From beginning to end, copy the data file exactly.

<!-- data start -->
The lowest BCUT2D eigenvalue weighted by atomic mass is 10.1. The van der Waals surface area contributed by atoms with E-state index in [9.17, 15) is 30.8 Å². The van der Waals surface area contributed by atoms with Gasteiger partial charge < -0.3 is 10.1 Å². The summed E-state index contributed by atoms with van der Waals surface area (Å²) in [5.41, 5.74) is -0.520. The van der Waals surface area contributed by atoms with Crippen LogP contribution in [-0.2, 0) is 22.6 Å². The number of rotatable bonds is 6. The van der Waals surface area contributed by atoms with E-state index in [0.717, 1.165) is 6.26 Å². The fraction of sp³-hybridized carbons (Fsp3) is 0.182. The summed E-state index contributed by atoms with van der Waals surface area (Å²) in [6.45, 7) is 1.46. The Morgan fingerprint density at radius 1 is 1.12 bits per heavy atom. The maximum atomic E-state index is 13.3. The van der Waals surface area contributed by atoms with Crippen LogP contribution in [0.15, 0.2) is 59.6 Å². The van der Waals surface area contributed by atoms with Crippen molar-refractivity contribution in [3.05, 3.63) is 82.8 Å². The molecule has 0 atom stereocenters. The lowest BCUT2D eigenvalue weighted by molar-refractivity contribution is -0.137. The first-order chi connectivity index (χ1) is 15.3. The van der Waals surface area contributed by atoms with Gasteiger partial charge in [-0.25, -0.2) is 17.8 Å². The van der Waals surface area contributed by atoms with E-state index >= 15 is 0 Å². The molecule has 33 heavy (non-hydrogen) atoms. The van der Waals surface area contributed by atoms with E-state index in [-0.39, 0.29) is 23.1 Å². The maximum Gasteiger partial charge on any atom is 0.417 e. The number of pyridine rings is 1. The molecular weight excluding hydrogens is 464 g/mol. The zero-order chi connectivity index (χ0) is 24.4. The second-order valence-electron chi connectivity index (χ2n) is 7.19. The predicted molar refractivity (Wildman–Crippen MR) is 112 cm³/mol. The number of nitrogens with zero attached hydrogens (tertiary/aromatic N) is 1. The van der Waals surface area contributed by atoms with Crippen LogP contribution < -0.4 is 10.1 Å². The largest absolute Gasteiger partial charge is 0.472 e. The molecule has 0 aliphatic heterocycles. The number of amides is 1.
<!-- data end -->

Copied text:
The lowest BCUT2D eigenvalue weighted by atomic mass is 10.1. The van der Waals surface area contributed by atoms with E-state index in [9.17, 15) is 30.8 Å². The van der Waals surface area contributed by atoms with Gasteiger partial charge < -0.3 is 10.1 Å². The summed E-state index contributed by atoms with van der Waals surface area (Å²) in [5.41, 5.74) is -0.520. The van der Waals surface area contributed by atoms with Crippen LogP contribution in [-0.2, 0) is 22.6 Å². The number of rotatable bonds is 6. The van der Waals surface area contributed by atoms with E-state index in [0.717, 1.165) is 6.26 Å². The fraction of sp³-hybridized carbons (Fsp3) is 0.182. The summed E-state index contributed by atoms with van der Waals surface area (Å²) in [6.45, 7) is 1.46. The Morgan fingerprint density at radius 1 is 1.12 bits per heavy atom. The maximum atomic E-state index is 13.3. The van der Waals surface area contributed by atoms with Crippen LogP contribution in [0.15, 0.2) is 59.6 Å². The van der Waals surface area contributed by atoms with Crippen molar-refractivity contribution in [3.05, 3.63) is 82.8 Å². The molecule has 0 atom stereocenters. The lowest BCUT2D eigenvalue weighted by molar-refractivity contribution is -0.137. The first-order chi connectivity index (χ1) is 15.3. The van der Waals surface area contributed by atoms with Gasteiger partial charge in [-0.25, -0.2) is 17.8 Å². The van der Waals surface area contributed by atoms with E-state index >= 15 is 0 Å². The molecule has 33 heavy (non-hydrogen) atoms. The van der Waals surface area contributed by atoms with E-state index in [-0.39, 0.29) is 23.1 Å². The maximum Gasteiger partial charge on any atom is 0.417 e. The number of pyridine rings is 1. The molecular weight excluding hydrogens is 464 g/mol. The zero-order chi connectivity index (χ0) is 24.4. The second-order valence-electron chi connectivity index (χ2n) is 7.19. The predicted molar refractivity (Wildman–Crippen MR) is 112 cm³/mol. The number of nitrogens with zero attached hydrogens (tertiary/aromatic N) is 1. The van der Waals surface area contributed by atoms with Crippen LogP contribution < -0.4 is 10.1 Å². The largest absolute Gasteiger partial charge is 0.472 e. The molecule has 0 aliphatic heterocycles. The number of amides is 1.